Lest We Forget: Marvin Shields, VAW-110

By Lieutenant Commander Thomas J. Cutler, USN (Ret.), and Lieutenant Commander Rick Burgess, USN (Ret.)

For his intrepid actions, Marvin Shields was posthumously awarded the Medal of Honor. Not only was he the first Seabee to win the nation’s highest award, but he was also the first Navy man to be so decorated for action in Vietnam.

In April 1971, the 15th Knox (DE-1052)-class destroyer escort was commissioned as the USS Marvin Shields (DE-1066). She was sold to the Mexican Navy in January 1997.

—Lieutenant Commander Thomas J. Cutler, U.S. Navy (Retired)


Airborne Early Warning Squadron 110 (VAW-110) was established at Naval Air Station North Island, California, on 20 April 1967 as Replacement Airborne Early Warning Squadron 110 (RVAW-110). The squadron, charged with training flight and maintenance crews to fly the E-1B Tracer and E-2A/B Hawkeye radar early warning aircraft, was formed from the training cadre of VAW-11, which had been divided into several squadrons.

In 1974, RVAW-110 took on the task of providing advanced training for naval flight officers detailed to fly in E-2s. In July 1975, the squadron moved from North Island to Naval Air Station Miramar, California.

Although a training unit, RVAW-110 provided detachments of E-1Bs on aircraft carriers on four deployments. One detachment deployed on board the USS Hancock (CVA-21) during her 1975 coverage of the evacuation of Americans from South Vietnam. Another deployed on board the USS Coral Sea (CVA-43) during the Mayaguez incident off Cambodia in 1975. The squadron also provided E-1B detachments for the final deployments of the USS Oriskany (CVA-34) in 1975 and USS Franklin D. Roosevelt (CV-42) in 1977.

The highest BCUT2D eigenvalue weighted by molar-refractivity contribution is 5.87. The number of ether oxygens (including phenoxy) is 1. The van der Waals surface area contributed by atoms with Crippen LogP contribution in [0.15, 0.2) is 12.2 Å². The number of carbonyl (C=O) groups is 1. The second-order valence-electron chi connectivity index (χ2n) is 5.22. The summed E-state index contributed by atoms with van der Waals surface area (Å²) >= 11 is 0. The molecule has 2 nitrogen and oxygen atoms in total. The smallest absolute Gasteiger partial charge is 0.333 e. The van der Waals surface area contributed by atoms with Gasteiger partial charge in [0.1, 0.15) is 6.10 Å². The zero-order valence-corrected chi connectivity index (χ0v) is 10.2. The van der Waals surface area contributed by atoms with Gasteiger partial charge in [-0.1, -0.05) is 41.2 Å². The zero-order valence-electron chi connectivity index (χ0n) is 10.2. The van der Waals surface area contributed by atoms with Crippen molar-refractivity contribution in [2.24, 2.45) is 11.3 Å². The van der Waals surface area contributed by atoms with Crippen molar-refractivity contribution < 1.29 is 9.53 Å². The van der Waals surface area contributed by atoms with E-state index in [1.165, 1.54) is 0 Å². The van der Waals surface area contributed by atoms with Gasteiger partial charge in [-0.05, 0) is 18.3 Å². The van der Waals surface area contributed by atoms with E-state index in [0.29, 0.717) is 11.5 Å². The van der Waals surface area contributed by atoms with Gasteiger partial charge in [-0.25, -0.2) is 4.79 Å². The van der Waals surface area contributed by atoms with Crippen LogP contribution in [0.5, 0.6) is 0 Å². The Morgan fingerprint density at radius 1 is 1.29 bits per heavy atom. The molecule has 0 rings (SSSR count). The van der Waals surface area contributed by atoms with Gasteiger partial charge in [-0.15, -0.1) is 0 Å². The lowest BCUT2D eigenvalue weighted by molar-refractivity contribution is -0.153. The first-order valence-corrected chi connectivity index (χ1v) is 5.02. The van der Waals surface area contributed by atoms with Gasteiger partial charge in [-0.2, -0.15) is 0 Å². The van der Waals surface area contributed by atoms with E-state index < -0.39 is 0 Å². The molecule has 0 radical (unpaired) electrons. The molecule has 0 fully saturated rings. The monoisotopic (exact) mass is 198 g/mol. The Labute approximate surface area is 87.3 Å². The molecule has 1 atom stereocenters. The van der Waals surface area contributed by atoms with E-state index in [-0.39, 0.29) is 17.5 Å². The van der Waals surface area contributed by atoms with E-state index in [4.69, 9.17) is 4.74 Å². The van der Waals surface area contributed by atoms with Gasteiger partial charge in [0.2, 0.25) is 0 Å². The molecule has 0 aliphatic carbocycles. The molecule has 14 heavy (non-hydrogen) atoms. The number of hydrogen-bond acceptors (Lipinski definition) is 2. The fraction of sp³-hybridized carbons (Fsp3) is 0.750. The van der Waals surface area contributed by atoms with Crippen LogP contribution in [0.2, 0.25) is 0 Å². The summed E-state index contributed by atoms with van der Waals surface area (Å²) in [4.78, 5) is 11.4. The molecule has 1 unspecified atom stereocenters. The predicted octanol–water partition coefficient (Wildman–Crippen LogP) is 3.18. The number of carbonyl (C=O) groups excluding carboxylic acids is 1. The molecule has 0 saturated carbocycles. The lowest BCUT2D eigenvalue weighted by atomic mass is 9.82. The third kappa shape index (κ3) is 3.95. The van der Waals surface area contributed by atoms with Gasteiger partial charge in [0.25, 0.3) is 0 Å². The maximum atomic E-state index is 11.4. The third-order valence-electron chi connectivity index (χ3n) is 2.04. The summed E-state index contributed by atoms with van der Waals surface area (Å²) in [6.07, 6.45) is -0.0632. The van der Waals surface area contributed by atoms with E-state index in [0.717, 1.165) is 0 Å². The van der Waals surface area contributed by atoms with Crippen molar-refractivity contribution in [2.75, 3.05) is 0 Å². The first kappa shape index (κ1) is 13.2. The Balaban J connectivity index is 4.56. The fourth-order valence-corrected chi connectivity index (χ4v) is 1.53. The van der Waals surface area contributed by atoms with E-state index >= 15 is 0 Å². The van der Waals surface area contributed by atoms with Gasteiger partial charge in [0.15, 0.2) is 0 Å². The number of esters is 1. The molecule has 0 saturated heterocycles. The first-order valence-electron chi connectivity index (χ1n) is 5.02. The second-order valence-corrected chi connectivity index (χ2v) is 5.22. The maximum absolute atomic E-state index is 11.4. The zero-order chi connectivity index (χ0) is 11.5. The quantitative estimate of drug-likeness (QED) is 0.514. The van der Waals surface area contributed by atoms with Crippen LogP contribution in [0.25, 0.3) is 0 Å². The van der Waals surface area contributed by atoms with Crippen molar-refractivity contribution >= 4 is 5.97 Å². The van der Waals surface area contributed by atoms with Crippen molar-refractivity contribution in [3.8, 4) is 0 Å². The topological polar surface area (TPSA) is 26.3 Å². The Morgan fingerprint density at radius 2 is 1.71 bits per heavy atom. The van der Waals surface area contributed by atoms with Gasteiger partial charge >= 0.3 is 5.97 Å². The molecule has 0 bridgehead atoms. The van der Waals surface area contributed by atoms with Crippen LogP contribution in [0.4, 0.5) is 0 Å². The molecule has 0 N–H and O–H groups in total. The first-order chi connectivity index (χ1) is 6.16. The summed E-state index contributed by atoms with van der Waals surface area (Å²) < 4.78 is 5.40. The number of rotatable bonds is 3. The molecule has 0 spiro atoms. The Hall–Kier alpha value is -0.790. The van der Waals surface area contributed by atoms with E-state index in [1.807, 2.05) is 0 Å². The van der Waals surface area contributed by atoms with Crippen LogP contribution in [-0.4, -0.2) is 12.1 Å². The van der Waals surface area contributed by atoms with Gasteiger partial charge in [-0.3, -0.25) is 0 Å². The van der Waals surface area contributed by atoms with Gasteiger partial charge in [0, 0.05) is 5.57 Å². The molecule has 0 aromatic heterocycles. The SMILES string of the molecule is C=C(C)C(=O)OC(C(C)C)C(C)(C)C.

In April 1980, RVAW-110 began training crews in the E-2C version, and phased out E-2B training by 1986. The squadron was redesignated VAW-110 on 1 May 1983 to reflect its operational capabilities.

In December 1987, the VAW-110 “Firebirds” began training flight and maintenance crews for the C-2A Greyhound carrier-onboard-delivery aircraft. In 1988 and 1991, respectively, the squadron began training crews in the Group I and Group II versions of the E-2C.

When the Navy decided to consolidate E-2/C-2 training into one unit—VAW-120 in Norfolk, Virginia—VAW-110 was disestablished at Miramar, completing more than 27 years of service on 30 September 1994.

—Lieutenant Commander Rick Burgess, U.S. Navy (Retired)

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